Set Yourself Apart in a Job Interview Part 2

Interesting that most people who are in the market for a new position focus most of their attention on preparing for the questions the interviewer will ask them. Possibly as important as being ready with examples of your strengths and how you will contribute to the organization, is having questions to ask the interviewer.
Any good interviewer will ask the applicant, “What questions do you have for me?” and trust me; they WANT you to ask questions. The questions you ask will be evaluated by the interviewer and will tell them a lot about you.

So, why not prepare some questions in advance so that you are prepared. You will be doing extensive research on the organization (you’d better be…!) so, while you are doing that, think of some questions that will set you apart from all the other applicants because that is your whole purpose in the interview—selling yourself as the best applicant EVER for this position.

Consult the organization’s website for information you can use to prepare your questions but don’t overlook other sources such as Glassdoor.com, a site that aggregates third-party comments about organizations. Use your Linkedin and Facebook connections to find people you know who work at the company and ask them questions. You also should follow the organization’s Twitter feed on what’s new there.

This is the time to find out whether or not this is a place where you want to work and where you will be happy and fulfilled in your work. This is not the time to focus on what this job will do for your career. Please know that the interviewer really doesn’t care that you think this job will prepare you for something greater or will fulfill some lifelong dream—all he/she wants to know is what you can do for the organization!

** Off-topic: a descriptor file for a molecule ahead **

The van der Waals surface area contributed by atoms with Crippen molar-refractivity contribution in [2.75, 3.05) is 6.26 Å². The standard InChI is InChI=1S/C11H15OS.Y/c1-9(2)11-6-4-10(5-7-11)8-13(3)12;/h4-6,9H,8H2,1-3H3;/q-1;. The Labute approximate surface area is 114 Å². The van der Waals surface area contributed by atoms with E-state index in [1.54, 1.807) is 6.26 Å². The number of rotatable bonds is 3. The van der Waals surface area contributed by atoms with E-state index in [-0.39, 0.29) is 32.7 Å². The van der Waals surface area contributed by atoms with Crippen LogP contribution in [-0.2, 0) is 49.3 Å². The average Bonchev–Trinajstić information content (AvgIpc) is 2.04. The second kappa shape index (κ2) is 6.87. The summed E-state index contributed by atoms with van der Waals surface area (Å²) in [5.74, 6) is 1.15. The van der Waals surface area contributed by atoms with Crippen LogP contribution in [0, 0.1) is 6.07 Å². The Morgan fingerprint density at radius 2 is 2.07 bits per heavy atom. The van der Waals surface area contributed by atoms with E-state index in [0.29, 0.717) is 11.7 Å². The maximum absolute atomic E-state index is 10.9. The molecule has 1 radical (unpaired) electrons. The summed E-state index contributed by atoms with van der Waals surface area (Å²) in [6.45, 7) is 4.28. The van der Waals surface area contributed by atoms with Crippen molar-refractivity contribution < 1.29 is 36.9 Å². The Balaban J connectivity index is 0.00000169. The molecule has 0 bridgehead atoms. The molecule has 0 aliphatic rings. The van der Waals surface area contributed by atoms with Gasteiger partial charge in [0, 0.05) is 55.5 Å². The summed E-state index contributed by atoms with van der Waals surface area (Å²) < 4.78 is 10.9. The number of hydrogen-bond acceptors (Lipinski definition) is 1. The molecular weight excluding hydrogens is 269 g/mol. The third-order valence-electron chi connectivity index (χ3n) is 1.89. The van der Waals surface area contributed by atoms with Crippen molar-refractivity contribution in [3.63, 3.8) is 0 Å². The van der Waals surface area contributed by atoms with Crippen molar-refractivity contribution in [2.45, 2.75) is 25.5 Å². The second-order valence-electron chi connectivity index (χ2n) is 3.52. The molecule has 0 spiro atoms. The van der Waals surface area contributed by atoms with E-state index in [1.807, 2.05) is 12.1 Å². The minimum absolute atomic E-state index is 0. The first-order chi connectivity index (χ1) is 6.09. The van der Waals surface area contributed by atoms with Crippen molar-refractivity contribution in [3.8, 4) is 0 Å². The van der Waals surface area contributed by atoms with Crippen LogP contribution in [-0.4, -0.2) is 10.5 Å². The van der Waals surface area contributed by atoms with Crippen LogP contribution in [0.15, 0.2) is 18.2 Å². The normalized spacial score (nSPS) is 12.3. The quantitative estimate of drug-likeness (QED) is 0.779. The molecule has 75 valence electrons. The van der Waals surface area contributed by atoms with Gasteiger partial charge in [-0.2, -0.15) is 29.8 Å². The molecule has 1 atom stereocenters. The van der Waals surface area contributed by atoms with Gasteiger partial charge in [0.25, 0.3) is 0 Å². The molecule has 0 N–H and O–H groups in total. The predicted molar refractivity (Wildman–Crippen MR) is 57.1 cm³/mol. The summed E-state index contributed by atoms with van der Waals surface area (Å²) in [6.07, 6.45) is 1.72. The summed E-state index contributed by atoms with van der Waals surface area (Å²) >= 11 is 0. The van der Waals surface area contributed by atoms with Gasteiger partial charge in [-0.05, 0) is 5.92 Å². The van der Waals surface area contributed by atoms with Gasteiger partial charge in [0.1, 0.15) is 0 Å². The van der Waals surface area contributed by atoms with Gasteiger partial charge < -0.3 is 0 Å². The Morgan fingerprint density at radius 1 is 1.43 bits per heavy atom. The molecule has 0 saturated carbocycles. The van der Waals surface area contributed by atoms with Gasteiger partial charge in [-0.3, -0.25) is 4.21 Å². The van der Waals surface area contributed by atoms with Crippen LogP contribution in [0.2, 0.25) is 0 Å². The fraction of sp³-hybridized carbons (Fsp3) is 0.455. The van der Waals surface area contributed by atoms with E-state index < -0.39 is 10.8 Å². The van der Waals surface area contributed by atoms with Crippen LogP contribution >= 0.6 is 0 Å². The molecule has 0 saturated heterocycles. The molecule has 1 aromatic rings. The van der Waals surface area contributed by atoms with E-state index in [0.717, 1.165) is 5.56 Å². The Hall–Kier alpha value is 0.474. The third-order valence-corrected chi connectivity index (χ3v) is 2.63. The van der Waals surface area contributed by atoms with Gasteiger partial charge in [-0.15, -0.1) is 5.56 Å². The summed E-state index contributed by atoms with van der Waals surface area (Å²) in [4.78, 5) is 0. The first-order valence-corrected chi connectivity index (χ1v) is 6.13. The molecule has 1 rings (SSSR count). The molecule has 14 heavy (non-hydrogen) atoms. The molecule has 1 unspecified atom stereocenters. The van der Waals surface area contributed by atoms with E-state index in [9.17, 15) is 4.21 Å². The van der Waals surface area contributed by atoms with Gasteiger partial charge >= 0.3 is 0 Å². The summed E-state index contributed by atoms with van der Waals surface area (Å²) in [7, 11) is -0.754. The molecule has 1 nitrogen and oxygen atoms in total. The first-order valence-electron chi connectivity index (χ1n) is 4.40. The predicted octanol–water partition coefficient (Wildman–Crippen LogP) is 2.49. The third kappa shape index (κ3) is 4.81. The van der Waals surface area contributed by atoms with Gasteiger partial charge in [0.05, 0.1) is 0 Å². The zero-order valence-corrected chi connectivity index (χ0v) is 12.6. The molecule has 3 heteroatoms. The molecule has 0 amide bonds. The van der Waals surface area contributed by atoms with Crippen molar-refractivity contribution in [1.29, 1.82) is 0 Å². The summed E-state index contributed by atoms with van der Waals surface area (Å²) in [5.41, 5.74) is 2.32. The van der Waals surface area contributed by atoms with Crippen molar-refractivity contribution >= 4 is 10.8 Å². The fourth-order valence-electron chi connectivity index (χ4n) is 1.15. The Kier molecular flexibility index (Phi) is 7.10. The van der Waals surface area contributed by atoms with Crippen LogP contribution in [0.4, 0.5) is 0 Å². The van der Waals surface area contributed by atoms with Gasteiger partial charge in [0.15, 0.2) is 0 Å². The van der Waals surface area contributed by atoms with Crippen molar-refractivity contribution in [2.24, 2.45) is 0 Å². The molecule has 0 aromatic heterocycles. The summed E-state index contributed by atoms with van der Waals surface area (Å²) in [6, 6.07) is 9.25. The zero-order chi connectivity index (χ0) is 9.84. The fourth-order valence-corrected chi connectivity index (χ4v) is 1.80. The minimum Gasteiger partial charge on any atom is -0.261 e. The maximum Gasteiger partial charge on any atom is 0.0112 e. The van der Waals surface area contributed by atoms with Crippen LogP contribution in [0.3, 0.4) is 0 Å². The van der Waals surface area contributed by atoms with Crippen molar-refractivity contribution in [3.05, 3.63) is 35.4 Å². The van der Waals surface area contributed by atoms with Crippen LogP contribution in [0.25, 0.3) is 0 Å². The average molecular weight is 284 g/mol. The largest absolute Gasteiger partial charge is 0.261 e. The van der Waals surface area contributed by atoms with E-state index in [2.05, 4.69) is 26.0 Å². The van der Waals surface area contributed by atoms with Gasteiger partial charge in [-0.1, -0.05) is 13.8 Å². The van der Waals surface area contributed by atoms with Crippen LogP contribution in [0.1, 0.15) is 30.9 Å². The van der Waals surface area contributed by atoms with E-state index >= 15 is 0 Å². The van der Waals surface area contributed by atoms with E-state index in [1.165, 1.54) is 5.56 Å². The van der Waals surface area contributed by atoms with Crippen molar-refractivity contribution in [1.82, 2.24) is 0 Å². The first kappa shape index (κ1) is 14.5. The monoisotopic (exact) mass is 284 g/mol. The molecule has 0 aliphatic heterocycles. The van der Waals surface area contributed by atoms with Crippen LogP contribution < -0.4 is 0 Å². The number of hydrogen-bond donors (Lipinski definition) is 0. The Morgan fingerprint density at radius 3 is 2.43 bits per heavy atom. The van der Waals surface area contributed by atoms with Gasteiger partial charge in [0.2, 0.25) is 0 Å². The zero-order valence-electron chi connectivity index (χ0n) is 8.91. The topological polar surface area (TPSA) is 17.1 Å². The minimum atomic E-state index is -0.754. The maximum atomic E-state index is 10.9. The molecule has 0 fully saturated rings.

Here are some possible questions to ask in any interview (see below for questions to ask the person you would be working for):
· “Tell me about the culture here.”
· “What is the average length of service for employees here?”
· “Why is this position open at this time?”
· “Why isn’t the position being filled with someone from inside the organization?”
· “Why did you choose to work at the XYZ Company?”
· “Tell me about the organization’s structure and leadership?”
· “What are the greatest challenges facing this organization over the next year or so?”

Questions to ask the person who would be your manager:
· “Tell me about your managerial style?”
· “If I am selected for this position, what would be my greatest challenges?”
· “What are the skills and traits of someone who would be successful in this position?”
· “Can you tell me what a typical day would be like if I am selected for this position?”
· “With whom would I be working the most closely?”
· “How do you see me benefiting the organization?”
· “How is performance evaluated here? What success factors do you apply?
· “Are there other job duties not mentioned in the job posting?”
· “After I prove myself to be a good contributor, are there opportunities for training and development and, down the road, for promotion?”
· “When will you be making a decision on this position?”
· “May I call you if I have additional questions?”

Realistically, you will not be able to ask all these questions but pick out 3-4 that will help you understand the job, the organization and the management. Write them down and take them with you to the interview and keep in mind that having no questions is not a good thing—sends the message you aren’t a deep thinker and you don’t want that impression to be left with the interviewer. Send us questions you’ve used that have provided you with good information to make a decision on whether or not to join an organization. Remember—it is as important for you to like them as for them to like you!


1 comment ()

1. Kurt Cowles wrote:
Totally agree with your premise Cornelia, I've done a lot of interviewing, both to fill direct report positions as well as the "HR " interview, and I do value and assess candidates on their questions. If they ask routine ones that they could have gotten the answers from our website, that tells me they didn't research enough, but if they ask probing questions about the challenges we face, what they can expect once they join us, clarification on our business model or startegy, then that shows me they've given some thought to how they can contribute as well as if it is a good fit for them. Often, the differentiator can be if they showed enough interest and preparation to ask some good questions!

January 16, 2013 @ 2:03 PM

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